For as long as I can remember, I’ve been told I feel ‘too much’.
In fact, last year, I wrote in a post: In a world of primary colors, my emotions span a full kaleidoscope of hues. Each one breaking off into another unidentified, blindingly deep shade.
Three months ago I sat in a bar, at 2pm on a Wednesday, after shooing a menu away & downing a shot of Maker’s Mark & two beers. In that moment, I decided to fuck all that noise. Because something had been brewing inside me for years & I was finally ready to unleash it. If I were some sort of protagonist, we might consider it my rock bottom plot twist, but I feel like I spent so many times sinking myself to the ground, it definitely took awhile for me to finally float.
As a child, my parent’s divorce was a nightmare. It doesn’t even need repeated mentioning because I lived it. But suffice to say, it was terrible. As a child, I would spend weekends with my paternal grandparents. So distraught, I would wake every night & vomit. So common was this occurrence, my grandmother just started leaving a metal bowl by my bed. Eventually, I just stopped waking & instead would throw up in my sleep, awaking to find my hair a tangle of mess & acid on my pillow. My mother was convinced this was because I was spending weekends with my father. Most everyone else knew it was more likely because I would eventually have to go back to my mother & endure the onslaught of questioning about my weekend away.
My mother took me to our very old-school doctor. He was gruff & had huge hands & would wobble through his sterile smelling, subway-tiled clinic with a cigarette dangling out of his mouth. He diagnosed me with a ‘nervous condition’ & prescribed me a green liquid to drink whenever I began to feel… nervous.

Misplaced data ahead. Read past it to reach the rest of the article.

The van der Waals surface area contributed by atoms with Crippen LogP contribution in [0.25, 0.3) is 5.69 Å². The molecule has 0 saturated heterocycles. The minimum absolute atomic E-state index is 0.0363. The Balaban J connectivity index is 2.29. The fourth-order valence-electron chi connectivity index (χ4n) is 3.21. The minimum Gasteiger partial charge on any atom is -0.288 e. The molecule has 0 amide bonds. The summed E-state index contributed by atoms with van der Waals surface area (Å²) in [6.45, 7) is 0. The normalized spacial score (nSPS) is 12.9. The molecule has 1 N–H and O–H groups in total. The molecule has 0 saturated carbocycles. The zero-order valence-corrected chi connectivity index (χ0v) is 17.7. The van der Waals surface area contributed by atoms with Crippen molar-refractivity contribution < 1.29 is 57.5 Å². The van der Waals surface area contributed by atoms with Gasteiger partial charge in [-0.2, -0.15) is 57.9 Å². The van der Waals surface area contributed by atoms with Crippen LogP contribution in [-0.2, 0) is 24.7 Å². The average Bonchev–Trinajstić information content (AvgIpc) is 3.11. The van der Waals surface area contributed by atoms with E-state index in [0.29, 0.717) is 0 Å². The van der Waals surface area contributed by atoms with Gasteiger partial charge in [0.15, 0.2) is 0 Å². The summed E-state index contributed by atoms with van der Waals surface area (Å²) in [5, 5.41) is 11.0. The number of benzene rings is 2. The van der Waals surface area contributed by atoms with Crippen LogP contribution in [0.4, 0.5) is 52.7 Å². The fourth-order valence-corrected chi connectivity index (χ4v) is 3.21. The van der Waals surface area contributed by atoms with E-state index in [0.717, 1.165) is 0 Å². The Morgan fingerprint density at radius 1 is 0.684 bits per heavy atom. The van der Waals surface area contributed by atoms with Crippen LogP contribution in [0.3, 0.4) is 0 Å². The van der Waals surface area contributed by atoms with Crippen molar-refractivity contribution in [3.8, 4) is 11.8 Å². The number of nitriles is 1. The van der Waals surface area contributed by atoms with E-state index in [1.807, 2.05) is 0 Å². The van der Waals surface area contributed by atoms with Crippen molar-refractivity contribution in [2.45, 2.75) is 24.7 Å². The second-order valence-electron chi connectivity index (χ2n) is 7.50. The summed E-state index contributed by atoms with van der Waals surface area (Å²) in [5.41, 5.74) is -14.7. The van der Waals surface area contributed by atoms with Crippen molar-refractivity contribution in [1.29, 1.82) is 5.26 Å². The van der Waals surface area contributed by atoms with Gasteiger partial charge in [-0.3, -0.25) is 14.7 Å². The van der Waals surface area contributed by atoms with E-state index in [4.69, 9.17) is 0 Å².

Years later, when I was 16 I wrote my mother a note telling her I was ready to kill myself. Unknown to me, she made an appointment with our brusque physician & when we walked into his office, his gravely voice said - So, your mother said you want to kill yourself. Smoke wound up around his tilted head as he studied me. He proceeded to take every vital sign & blood sample he thought might give some insight & finally said, Listen, I don’t think you’re a bad kid. But I think you should talk to my friend who’s a psychiatrist. He’s a nice guy.
I saw the psychiatrist once. The second time I was scheduled to go, I sat in the backseat of my parents car. When my mother exited the car to pick my sister up from daycare, she’d asked my step father to inform me I wasn’t going back because she didn’t think it was helping me. The truth being, she was furious the psychiatrist hadn’t told her what I’d said during my first appointment.
My body was done fighting. My tiny soul so very tired.
As an adult I was continually told to be still. Don’t be so upset. Don’t be over dramatic. Don’t have such a large reaction, Trisha. Just calm down. Why do you over exaggerate everything all the time?
One time, when my two oldest children were little, my husband came home to find me in tears. I had been watching Oprah, as we all did in the early 2000’s. The topic had been women suffering with manic depression.
I think I have depression, I told him. I really think something is wrong with me because I have these thoughts, terrible thoughts, & I just feel so very alone.
No, he insisted. Your life is great. You just watch too much Oprah.
So I soldiered on. Because that was what was expected of me. Don’t break. Don’t crack. Don’t overreact. Don’t be ridiculous. Don’t make anyone else uncomfortable.